A sun-kissed tan was in vogue, and makeup styles evolved from bohemian and natural looks in the early ’70s to the glitzy and glamorous styles of the disco era, allowing for diverse self-expression and experimentation.
1980: Power Dressing
In the 1980s, the supermodel era defined the prevailing beauty standard, which celebrated tall, athletic figures characterized by height, slender proportions, and muscular strength. This trend towards a more muscular and fit look for women was influenced by advancements in fitness and the feminist spirit, with well-defined muscles symbolizing strength, capability, and independence.
Exercising became widespread, with women seeking a balance between slimness and physical fitness. Women were encouraged to develop muscle tone as a reflection of their overall well-being. However, this era also saw a troubling increase in anorexia and bulimia, likely attributed to some women’s excessive exercise routines, underscoring the challenges and potential pitfalls of pursuing the athletic ideal.
1990: Heroin Chic and Grunge Style
In the 1990s, two distinct fashion movements gained popularity: the “heroin chic” look and the grunge style. The “heroin chic” look earned its name from women who appeared to share characteristics associated with heroin use.
These tall and slender supermodels typically exhibited unique facial features and pale skin due to lack of sunlight. They were exceptionally thin from undereating, had dark eye circles resulting from a party-centric lifestyle, and embraced an unkempt appearance, which is now closely associated with the grunge style popularized by Kate Moss.
At the time, thin women and fit female celebrities were the standard among people. An eating disorder was so common at this time as the lack of a positive body image among other women forced them to conform to social ideals.
2000: Thin Yet Volouptous
In the 2000s, beauty standards took on a new dimension, emphasizing a thin yet voluptuous look popularized by Victoria’s Secret Angels.
The era marked a departure from the obsession with extremely slender bodies. Women now aspired to be long and lean, with visible muscles and airbrushed tans. The desired features included flat, well-defined stomachs and thigh gaps.
However, this period subjected women to many conflicting ideals of attractiveness. The ideal woman was expected to be skinny and healthy, possessing large breasts and a prominent derriere while maintaining a flat stomach.
These contrasting expectations created a complex beauty landscape. Additionally, the 2000s witnessed a significant surge in plastic surgery, with procedures increasing tenfold compared to the 1990s
2010: Kim Kardashian and Bootylicious
While the 2010s maintained a focus on a slender aesthetic, exemplified by Kate Moss’s infamous statement in 2007, “Nothing tastes as good as skinny feels,” the era also saw the meteoric rise of Kim Kardashian, who championed a different ideal: the slim hourglass figure.
Thanks to mass media, the Kardashians popularized large, curvaceous bottoms, tanned skin, full eyebrows, and the pursuit of highly airbrushed, flawless skin, marking a shift in beauty standards.
Concurrently, the era witnessed a notable increase in plastic surgery procedures, with the Brazilian butt lift and lip fillers gaining prominence, reflecting changing preferences and the influence of popular culture on body image.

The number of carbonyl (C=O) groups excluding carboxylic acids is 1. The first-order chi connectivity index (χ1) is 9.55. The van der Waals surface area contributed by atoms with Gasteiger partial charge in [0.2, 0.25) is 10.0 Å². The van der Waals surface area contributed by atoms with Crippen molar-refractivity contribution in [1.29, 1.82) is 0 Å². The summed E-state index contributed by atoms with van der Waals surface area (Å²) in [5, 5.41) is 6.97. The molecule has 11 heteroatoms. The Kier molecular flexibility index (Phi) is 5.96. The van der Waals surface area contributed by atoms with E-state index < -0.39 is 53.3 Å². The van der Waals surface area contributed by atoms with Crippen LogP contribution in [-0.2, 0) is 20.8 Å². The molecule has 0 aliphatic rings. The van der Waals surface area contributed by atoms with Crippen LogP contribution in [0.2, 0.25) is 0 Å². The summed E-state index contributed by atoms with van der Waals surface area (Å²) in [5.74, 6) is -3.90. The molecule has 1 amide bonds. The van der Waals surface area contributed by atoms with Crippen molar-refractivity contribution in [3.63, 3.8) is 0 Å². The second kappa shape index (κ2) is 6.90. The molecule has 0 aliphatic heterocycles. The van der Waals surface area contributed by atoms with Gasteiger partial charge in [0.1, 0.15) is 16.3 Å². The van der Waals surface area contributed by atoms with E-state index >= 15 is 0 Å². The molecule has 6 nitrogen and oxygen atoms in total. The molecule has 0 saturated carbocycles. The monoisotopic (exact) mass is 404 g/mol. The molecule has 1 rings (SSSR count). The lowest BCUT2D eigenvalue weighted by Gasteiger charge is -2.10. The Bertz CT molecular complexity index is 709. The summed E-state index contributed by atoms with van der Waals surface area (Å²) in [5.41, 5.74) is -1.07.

What’s the Difference Between the Past and Present Female Beauty Standards?
The female beauty standards of the past and present have evolved significantly due to changing cultural, societal, and historical factors. Here are some key differences between past and present beauty standards:
Historical Beauty Standards
Historical beauty standards are rooted in societal values, often linked to wealth and class distinctions, revealing rigid gender roles and expectations.
Often, Eurocentric standards promoted homogeneity and were arduous to attain, such as extremely fair skin, Victorian corsets, and foot binding.
They frequently excluded diverse ethnicities (like African women), body types, and gender expressions (like trans women). Conformity to these standards was enforced through social norms and even legal measures, like sumptuary laws.
Present Beauty Standards
Beauty standards for a modern woman have evolved to become more diverse and inclusive, reflecting a multicultural and interconnected world.
They emphasize individuality and self-expression, mirroring a society that values personal freedom and respects various gender expressions, thanks to advancements in gender equality and LGBTQ+ rights.
The current focus on health and wellness also underscores a holistic approach to beauty that extends beyond aesthetics, signifying a growing awareness of physical and mental well-being.
The impact of technology, particularly social media and digital platforms, plays a pivotal role in shaping modern beauty standards, highlighting the influence of these online spaces on self-presentation and image cultivation.
The emergence of the body positivity movement and a heightened emphasis on mental health in beauty standards demonstrate a heightened awareness of self-acceptance, self-esteem, and mental well-being.
This shift in beauty standards reveals our evolving values, but it also underscores the ongoing influence of media, advertising, and technology on our perception of beauty, offering insights into our cultural and social progress.
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Beauty standards have always been subject to change, influenced by culture, societal expectations, and historical context.
Understanding the beauty ideals of the past, including those of ancient civilizations, and the unique beauty standards of the 1700s provides insight into the rich tapestry of human perceptions of beauty.
As we appreciate the diverse beauty standards of history, we can also reflect on the evolving nature of beauty in our own time and the importance of embracing individuality and diversity.
Meet Alex, a finance grad with a makeup palette as diverse as her investment portfolio. When she’s not crunching financial data, you’ll find Alex reading about beauty and makeup, proving that numbers and glamour can coexist in one fabulous package.